When the change of the season comes to Brooklyn, the geniuses come out; too many to name or even count. Drinking coffee, hurrying to the subway, taking a number at the butcher’s, or standing on the sidewalk staring down at who knows what. In coffices, geniuses come and go, plugged into devices pouring into their ears the soundtracks of their lives while they write the stories of their lives. Some of these stories are in color; some are in code.
Where ships once grew, now delicious things to eat sprout from rooftop farms of shipyards, stadiums, on 586 acres and garages. The harvest doesn’t travel far, turning up in exotic or comforting combinations in nearby plates–dished out by arms with tattoos, and with names combining two languages or more, or the names of dead geniuses.
There is a building on Jay Street stuffed to the rafters with geniuses making the future. If you’re one of these, and your name is Robert Fulton, and the year is 1807, as the steam rolls off your morning cup of coffee you might say to yourself, “This would be a good way to push a boat around.” At the next table, if it were 1881 and if your name is Arbuckle, the future might appear to you in the form of roasted coffee beans packed ever so neatly in one-pound bags. In either case, you would be hanging around the same corner of Jay Street that you probably are right now.
The first genius of Brooklyn was sugar. But even before that, there was the Dutch genius, and even before that, the genius of the Lenape.
The Lenape’s Brooklyn was much like today: from one end to the other, an endless round of roving supper clubs where diners enjoyed only the most locally grown and seasonal of nightly feasts. Summer clambakes and fish fries in Coney Island gave way in autumn to beaneries and bakeoffs in the fields of Gowanus; with the first snow, the forests of Flatbush Extension smoked with turkey and deer barbecues.
The Lenape, in their genius, combined the lifestyle of the 1% with that of can-collecting residents of refrigerator boxes. The Lenape supper club was more like supper camp since the Lenape just set up a new house wherever dinner was to be served. They invented Bitcoin, which they called “sewan”, the only difference being that their Bitcoin was made not of one’s and zero’s contained in glowing boxes, but rather seashells mined during strolls along the sandy beaches of the wildly popular open-source operating system called Nature.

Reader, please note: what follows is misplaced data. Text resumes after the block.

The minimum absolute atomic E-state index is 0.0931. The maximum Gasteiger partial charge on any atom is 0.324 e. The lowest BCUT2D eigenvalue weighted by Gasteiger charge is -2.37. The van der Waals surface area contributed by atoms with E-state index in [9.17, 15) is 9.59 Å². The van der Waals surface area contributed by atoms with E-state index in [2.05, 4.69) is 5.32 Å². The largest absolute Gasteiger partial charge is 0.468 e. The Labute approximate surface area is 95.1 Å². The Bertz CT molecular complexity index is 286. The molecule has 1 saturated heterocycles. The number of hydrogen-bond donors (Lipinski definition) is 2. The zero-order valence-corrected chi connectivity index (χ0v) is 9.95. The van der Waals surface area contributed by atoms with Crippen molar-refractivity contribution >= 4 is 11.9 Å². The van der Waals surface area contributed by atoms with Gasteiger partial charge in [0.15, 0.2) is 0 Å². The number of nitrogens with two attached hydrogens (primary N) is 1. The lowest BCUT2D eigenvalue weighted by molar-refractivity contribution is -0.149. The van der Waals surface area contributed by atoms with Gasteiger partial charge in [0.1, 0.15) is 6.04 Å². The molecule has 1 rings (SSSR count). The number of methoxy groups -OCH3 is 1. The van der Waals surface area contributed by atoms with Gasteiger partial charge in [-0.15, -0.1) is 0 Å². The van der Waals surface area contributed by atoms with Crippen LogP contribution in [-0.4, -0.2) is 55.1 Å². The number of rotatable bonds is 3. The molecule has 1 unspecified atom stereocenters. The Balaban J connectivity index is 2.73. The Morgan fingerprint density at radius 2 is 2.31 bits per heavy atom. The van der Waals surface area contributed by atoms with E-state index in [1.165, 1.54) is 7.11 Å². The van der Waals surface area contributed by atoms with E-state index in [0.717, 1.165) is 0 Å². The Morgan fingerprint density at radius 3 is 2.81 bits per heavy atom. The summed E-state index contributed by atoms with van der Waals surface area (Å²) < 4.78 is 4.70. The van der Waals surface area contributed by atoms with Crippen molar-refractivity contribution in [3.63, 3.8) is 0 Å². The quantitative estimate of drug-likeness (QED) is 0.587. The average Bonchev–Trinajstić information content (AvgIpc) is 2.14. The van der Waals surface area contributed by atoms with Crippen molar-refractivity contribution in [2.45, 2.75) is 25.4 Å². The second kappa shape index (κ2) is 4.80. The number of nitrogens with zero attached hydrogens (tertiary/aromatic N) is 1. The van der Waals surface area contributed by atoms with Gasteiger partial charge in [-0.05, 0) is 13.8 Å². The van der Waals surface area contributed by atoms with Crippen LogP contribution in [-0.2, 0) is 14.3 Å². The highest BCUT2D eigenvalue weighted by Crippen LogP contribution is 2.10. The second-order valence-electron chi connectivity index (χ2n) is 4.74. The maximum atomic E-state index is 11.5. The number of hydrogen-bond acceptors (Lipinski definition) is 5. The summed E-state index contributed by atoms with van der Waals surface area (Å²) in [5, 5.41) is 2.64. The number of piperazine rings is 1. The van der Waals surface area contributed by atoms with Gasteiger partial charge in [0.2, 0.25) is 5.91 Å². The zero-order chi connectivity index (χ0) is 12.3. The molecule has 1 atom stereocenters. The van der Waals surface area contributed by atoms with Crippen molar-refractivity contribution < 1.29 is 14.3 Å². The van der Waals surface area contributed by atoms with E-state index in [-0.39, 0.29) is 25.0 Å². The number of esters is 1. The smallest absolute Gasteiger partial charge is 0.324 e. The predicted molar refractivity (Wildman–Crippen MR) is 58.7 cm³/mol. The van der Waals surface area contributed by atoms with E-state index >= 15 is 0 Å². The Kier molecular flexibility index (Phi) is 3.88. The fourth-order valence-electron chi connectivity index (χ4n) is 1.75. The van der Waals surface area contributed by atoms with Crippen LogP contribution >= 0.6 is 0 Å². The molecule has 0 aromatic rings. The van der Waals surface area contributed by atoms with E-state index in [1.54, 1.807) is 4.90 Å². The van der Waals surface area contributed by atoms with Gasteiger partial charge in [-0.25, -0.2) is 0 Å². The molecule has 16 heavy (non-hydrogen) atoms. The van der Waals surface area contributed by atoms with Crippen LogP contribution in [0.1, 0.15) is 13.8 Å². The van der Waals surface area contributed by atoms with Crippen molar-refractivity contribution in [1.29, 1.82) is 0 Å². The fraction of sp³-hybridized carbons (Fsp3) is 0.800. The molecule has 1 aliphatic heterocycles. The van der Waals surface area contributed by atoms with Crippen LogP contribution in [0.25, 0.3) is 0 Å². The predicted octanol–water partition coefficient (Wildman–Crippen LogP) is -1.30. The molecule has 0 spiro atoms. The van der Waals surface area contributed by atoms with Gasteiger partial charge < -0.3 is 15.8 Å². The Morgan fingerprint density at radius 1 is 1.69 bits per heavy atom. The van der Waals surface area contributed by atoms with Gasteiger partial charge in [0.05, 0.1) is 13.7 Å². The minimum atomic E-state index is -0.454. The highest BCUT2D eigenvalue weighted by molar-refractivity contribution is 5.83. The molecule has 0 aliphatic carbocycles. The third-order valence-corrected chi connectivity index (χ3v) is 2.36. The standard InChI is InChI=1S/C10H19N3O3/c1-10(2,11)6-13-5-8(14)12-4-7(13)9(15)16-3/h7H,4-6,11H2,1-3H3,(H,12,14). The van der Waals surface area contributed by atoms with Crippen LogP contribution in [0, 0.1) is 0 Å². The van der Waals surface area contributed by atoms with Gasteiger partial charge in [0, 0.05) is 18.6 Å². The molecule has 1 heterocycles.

For about 6,000 years, the scene was low-key but copacetic; one season rolling into the next much like the one before, when, one day, up floated the grooviest party boat the Lenape had ever seen. The men aboard were no less exotic, their unearthly pallor set off by dark clothes flashing with beautiful metal ornaments and, I mean, who wears a ruff? Their boat was strewn with a collection of gadgets each one more entertaining than the last: exploding sticks that dropped a deer with one bang, steel axes and needles that cut effortlessly through wood and leather, and drinks that made your head feel first like it would burst into flames, then like it was floating 10 feet above the ground.
The Dutch–who had been hoping to shorten the distance between Indonesian nutmeg, Japanese silver and Chinese porcelain and London–looked with some surprise upon the Lenape and saw one thing: fur.
For a while, the Lenape were the life of the party on both sides of the Atlantic, and then the beaver, otter and mink ran out. At the same time, the value of their Bitcoin took a nosedive. To top things off, the Lenape realized they had been trading furs and sewan not only for guns and steel needles, but land.
Too late. They found themselves first in Canarsie, then Oklahoma.
Never mind that. The new genius in town was sugar. Without sugar, once New Netherlands had been emptied of fur, the Dutch would simply have sailed on to other spicier, silkier shores, and we would not now be growing on our rooftop farms the finer ingredients of the pancakes, waffles, doughnuts, coleslaw and pretzels we so enjoy at our barbecues, bean tosses and other clam bakes in Greenpoint and Boswijk.